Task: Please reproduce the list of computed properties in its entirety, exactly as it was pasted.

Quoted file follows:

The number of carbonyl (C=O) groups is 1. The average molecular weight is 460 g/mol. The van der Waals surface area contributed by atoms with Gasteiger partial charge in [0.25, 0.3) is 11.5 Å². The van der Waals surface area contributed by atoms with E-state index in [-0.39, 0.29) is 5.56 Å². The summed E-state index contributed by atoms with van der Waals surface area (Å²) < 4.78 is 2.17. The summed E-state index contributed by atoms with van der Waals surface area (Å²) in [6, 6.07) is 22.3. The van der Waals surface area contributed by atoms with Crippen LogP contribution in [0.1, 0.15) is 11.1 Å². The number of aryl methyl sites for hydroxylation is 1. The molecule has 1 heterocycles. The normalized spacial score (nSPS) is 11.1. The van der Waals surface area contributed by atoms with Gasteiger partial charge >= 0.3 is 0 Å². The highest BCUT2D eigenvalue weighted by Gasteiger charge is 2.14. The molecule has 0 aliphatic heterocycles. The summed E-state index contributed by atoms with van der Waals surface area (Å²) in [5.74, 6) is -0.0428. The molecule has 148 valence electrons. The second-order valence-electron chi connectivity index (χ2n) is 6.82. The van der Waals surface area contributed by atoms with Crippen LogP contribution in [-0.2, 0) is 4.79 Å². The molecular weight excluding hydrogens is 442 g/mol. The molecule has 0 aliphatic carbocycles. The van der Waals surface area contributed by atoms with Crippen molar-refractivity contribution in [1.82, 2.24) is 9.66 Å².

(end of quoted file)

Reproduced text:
The number of carbonyl (C=O) groups is 1. The average molecular weight is 460 g/mol. The van der Waals surface area contributed by atoms with Gasteiger partial charge in [0.25, 0.3) is 11.5 Å². The van der Waals surface area contributed by atoms with E-state index in [-0.39, 0.29) is 5.56 Å². The summed E-state index contributed by atoms with van der Waals surface area (Å²) < 4.78 is 2.17. The summed E-state index contributed by atoms with van der Waals surface area (Å²) in [6, 6.07) is 22.3. The van der Waals surface area contributed by atoms with Crippen LogP contribution in [0.1, 0.15) is 11.1 Å². The number of aryl methyl sites for hydroxylation is 1. The molecule has 1 heterocycles. The normalized spacial score (nSPS) is 11.1. The van der Waals surface area contributed by atoms with Gasteiger partial charge >= 0.3 is 0 Å². The highest BCUT2D eigenvalue weighted by Gasteiger charge is 2.14. The molecule has 0 aliphatic heterocycles. The summed E-state index contributed by atoms with van der Waals surface area (Å²) in [5.74, 6) is -0.0428. The molecule has 148 valence electrons. The second-order valence-electron chi connectivity index (χ2n) is 6.82. The van der Waals surface area contributed by atoms with Crippen LogP contribution in [-0.2, 0) is 4.79 Å². The molecular weight excluding hydrogens is 442 g/mol. The molecule has 0 aliphatic carbocycles. The van der Waals surface area contributed by atoms with Crippen molar-refractivity contribution in [1.82, 2.24) is 9.66 Å².